|Bronze cell phone by Rick Oginz|
Yesterday, just before leaving work for the weekend, I checked some directions on my phone. I leave early on Friday, and I had a dinner date an hour after clocking out. I needed a pedicure, so I thought I'd find a salon near the restaurant where I was going.
I found it easily, parked and went in. The ladies were welcoming, and even complimented my color choice as I settled my feet into the soothing tub of hot water. I rifled through my purse for my book to read, and also to check the time on my phone.
My phone! It wasn't in my purse! and then it popped into my mind, an image of my phone where I last left it - on my desk at work!
It was the weekend, and I'd be without it. I couldn't even call my dinner date if my pedicure ran too long! "So sorry, ladies, I left my phone at work." I leapt out of the tub, and one lady brought me a towel to dry off. I crammed my damp feet into my sandals and high-tailed it out of there to my car.
I kept thinking who would still be there. Amanda and Johanna and Steve get off at 5:00; the Public Landscape folks sometimes stay later. I watched the clock in my car. The traffic light at the complicated Cloverfield and Olympic intersection took three long minutes, and then at Pico at least two minutes clicked over on the digital clock in my car. Cloverfield south of Pico is lined with speed bumps, and the BMW in front of me was extra show going over them. Then we sat waiting for the left turn light on Ocean Park.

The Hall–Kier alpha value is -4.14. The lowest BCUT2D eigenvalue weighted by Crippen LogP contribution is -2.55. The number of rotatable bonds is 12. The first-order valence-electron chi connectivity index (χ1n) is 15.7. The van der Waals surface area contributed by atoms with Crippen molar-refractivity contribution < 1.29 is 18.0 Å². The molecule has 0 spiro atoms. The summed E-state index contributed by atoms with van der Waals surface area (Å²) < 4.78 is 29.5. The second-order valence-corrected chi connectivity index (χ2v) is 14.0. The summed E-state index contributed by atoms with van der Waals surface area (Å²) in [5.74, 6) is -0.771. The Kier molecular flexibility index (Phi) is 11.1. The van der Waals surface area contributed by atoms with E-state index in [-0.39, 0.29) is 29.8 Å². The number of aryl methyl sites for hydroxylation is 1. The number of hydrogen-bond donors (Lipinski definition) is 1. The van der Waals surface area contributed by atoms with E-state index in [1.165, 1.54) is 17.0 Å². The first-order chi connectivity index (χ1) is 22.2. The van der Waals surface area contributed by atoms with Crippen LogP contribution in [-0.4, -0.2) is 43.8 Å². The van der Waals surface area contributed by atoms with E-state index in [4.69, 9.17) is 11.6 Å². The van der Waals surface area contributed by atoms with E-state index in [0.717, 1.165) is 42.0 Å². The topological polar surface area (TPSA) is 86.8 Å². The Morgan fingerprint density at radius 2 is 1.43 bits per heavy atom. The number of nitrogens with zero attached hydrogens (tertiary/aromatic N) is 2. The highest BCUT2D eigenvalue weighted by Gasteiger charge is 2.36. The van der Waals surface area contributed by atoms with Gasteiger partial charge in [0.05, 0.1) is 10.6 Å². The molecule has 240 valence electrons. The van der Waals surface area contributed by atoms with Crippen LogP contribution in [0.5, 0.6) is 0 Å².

It was 4:56. I watched a skater zoom by; a man on a blue bicycle croseds the intersection, going east on Ocean Park. Finally we turned, passing the blue bike mid block, but we caught the light at 25th, and he pulled along side. When the light changed, I moved to the turning lane, but the bike was right beside me, and I knew I'd lose the little gain I had on him at the driveway - so I stopped and let him pass in front of my car.
My coworker was in the driveway, turning out, and when I tried to pull in I had to wait for a jogger to pass across, running between our two cars. Once he passed, she turned out into traffic and gave me a happy wave. It was now five o'clock; the door was locked, and my only hope was that someone in Public Landscape was working late.
Knock Knock Knock. Wait. Knock Knock Knock. Wait. Knock - "Oh, thank you so much!" It was Matthew, the City Arborist. "I left my phone on my desk," I told him. "Thank you! You're a lifesaver!"
I got my first cell phone around 1997, through AAA, with the thought that it was good to have in case of an emergency in the car - and indeed, a month or so after I got it, I had a flat tire on a deserted stretch of I-5, and I was able to call for help. It was a small plastic block-like thing, and all it did was phone calls. Later, I got a flip-phone that took blurry photos. My husband noted with some annoyance that I never seemed to keep it charged. Then a Blackberry - and now an I-phone.
How did this little thing become so indispensable?